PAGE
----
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Trade Like the 1982 Uptrend Is Coming Back


If we follow the pattern of that recovery, there's opportunity to buy into leadership.

There have been many articles and theories thrown out speculating as to which former bear market and follow-up rally our current market mirrors most.

The years 1974 and 1987 are mentioned frequently as having similar characteristics to the current environment, with their subsequent multi-year periods of stagnation and sideways action in the averages.

The truth is that all market prognosticators, myself included, are merely making an educated guess as to where we go from here and truly the only opinion that matters is the one that shows up in the current tape. That being said, I see similarities to another period that might offer a slightly different take on the period we are now entering.

The year 1974 is brought up as illustrative because, after the devastating drop of more than 40% in the autumn of '74 and then a reversal to slightly new highs 15 months later, the Dow Jones 30 suffered another massive selloff to the tune of more than 30% that lasted almost two more years. In fact, on the heels of that second selloff the markets trended sideways for another two years, and didn't match the old highs until early 1981. So for more than seven years, although trading opportunities were to be had in the markets, the Dow Jones Industrial Average went nowhere.

The other correction that's brought up would be the one that started in 1987 with the infamous crash in October of that year. From a high that was more than 2,600 in late August 1987, the Dow dropped under 1,620 a mere eight weeks later, culminating in the panic selloff on October 20. This time it took a full 24 months before new highs were established, and then the Dow had a second selloff of a tad less than 20%. From there, the recovery didn't take as long as in 1974, but nonetheless from late 1987 to early 1991 the market gained nothing. At that point, the decade-long bull run of the '90s took investors further than they could have imagined.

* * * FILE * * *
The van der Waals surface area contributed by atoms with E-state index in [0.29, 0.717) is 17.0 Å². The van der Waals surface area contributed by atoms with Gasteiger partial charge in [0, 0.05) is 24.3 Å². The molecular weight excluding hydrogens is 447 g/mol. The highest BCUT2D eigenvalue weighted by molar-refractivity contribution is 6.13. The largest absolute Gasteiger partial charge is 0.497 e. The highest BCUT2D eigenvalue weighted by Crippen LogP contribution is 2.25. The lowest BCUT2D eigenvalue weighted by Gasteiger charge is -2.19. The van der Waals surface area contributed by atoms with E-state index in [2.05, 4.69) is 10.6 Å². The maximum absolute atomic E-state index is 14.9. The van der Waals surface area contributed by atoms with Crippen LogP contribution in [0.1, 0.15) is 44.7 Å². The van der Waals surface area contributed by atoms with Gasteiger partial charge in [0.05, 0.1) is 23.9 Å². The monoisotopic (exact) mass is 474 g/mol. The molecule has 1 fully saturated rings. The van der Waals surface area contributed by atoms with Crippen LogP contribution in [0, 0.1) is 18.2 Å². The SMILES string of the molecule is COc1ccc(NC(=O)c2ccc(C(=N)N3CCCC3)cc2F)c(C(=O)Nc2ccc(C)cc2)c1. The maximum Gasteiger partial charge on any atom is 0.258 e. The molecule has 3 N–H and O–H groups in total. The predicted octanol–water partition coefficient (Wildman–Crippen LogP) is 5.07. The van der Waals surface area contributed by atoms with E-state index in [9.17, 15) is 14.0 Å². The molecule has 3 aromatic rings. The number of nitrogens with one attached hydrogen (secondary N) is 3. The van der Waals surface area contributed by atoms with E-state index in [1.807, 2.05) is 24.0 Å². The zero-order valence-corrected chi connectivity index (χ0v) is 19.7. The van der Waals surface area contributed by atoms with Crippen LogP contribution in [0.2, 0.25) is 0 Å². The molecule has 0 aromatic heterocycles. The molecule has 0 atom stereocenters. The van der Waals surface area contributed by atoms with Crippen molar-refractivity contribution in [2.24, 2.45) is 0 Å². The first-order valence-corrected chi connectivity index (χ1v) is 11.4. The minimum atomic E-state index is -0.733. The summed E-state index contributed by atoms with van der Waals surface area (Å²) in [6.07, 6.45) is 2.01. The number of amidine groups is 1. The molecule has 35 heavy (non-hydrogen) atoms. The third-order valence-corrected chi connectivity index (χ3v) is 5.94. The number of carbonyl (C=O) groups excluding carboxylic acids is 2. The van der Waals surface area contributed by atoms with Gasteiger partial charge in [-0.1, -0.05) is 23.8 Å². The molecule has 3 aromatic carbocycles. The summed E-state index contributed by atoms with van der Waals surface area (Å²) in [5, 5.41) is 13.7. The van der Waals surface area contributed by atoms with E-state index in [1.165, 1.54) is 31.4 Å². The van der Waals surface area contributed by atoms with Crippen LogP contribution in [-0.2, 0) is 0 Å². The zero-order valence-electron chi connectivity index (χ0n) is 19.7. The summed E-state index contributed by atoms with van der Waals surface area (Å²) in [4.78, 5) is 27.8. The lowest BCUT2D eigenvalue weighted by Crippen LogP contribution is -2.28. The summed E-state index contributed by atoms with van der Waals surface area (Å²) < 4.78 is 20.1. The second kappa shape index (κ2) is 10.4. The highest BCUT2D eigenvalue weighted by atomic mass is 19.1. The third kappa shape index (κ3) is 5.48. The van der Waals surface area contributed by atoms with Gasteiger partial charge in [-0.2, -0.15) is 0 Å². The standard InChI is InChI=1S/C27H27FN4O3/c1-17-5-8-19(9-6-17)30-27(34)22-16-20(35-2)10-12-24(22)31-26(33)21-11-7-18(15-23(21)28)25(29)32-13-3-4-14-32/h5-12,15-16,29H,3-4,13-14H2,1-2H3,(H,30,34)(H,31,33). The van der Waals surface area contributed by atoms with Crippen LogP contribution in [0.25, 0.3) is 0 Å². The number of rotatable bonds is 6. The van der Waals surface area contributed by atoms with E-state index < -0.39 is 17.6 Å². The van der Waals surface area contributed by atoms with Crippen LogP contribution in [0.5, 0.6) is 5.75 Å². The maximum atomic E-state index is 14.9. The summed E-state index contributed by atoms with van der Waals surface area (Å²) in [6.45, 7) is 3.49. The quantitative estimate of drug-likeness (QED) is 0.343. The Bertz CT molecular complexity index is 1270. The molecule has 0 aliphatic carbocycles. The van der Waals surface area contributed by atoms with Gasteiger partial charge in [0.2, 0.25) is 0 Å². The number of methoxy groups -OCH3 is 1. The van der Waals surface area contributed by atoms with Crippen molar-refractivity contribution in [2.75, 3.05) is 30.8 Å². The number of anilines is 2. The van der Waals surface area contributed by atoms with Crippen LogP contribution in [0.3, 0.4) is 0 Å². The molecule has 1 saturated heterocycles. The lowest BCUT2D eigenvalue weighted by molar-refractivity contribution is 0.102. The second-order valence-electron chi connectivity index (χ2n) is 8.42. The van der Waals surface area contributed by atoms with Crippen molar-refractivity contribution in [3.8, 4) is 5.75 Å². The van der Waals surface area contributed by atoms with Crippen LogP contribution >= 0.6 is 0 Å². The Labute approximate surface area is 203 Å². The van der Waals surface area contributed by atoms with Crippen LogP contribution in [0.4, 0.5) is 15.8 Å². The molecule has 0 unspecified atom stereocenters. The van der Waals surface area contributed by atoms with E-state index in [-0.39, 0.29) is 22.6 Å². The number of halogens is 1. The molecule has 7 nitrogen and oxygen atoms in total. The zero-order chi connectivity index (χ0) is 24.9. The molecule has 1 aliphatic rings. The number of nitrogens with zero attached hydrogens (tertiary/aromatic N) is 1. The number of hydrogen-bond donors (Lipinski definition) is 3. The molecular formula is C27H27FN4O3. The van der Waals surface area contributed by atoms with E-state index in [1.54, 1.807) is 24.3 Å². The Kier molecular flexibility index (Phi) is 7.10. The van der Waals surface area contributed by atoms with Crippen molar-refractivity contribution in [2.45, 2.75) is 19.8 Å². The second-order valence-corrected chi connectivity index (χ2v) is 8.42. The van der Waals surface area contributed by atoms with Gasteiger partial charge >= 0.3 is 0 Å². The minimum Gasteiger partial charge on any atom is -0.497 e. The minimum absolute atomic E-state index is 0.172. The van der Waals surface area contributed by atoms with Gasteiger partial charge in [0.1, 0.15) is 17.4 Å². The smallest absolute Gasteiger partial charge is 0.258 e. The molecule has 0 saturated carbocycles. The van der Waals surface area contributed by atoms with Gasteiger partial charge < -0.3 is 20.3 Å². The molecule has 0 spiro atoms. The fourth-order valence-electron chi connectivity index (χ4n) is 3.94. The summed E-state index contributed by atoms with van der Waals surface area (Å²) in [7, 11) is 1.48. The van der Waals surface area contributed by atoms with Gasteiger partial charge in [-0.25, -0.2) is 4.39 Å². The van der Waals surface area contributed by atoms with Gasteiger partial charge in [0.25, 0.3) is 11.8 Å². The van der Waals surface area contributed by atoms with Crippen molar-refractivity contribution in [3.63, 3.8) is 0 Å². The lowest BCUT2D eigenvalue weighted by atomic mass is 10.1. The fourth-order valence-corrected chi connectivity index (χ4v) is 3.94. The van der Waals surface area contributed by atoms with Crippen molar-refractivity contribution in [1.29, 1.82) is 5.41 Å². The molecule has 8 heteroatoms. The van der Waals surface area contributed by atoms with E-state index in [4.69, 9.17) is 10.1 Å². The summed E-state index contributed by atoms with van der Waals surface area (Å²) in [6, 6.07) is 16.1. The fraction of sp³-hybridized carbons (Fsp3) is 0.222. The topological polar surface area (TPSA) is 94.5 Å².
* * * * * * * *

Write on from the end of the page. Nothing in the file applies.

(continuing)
I'd like to posit that 1982 may also provide viable insight into where we're headed for the remainder of 2010. Instead of laying out the fundamental framework of the similarity of banking woes, high unemployment, and oil prices, we'll let the charts do our bidding.

Take a look at the seven-year weekly chart of the Dow 30 from 1980 through 1986. As a trader can see, the 1981 highs were made in the first half of 1981, topping out around 1010. From there, the selloff ensued and 16 months later the Dow 30 sat under 790, a 20% drop. Although this drop isn't as dramatic as the 2009 peak to trough of 40%, the V-shaped uptick off the bottom is the real focus for both periods. By the end of 1982, all of the losses had been recouped on the Dow. Notice on the chart that at the end of 1982, the Dow had several months of sideways action before launching into a full 12-month 25% run.

If our current rally shapes up accordingly, and we have a few months of sideways consolidation and then launch into a secondary bull run, there are many names that will be leading the charge. I have no way of knowing if 1982 is the chart that will telegraph the current moves, but if it is, then a trader will want to make a watch list of market leaders that are willing to step up and lead the next phase. I'm providing a few here that all traders need to keep on their radar if my thesis plays out. All of the following are weekly charts for five years.

International Business Machines

Click to enlarge

The basic pattern you'll see in each of these charts is that they're all tracking at or near multi-year highs. It is this strength that wil lead if we have a bull run into the end of 2010. The summer of 2008 brought IBM (IBM) to all-time highs, and from there it swooned with the rest of the market malaise. Like clockwork, IBM reasserted its move and found itself within stiking distance of new all-time highs in early 2010. Currently a tad off of that mark, IBM is nonetheless one to watch once it goes back to highs.
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No positions in stocks mentioned.

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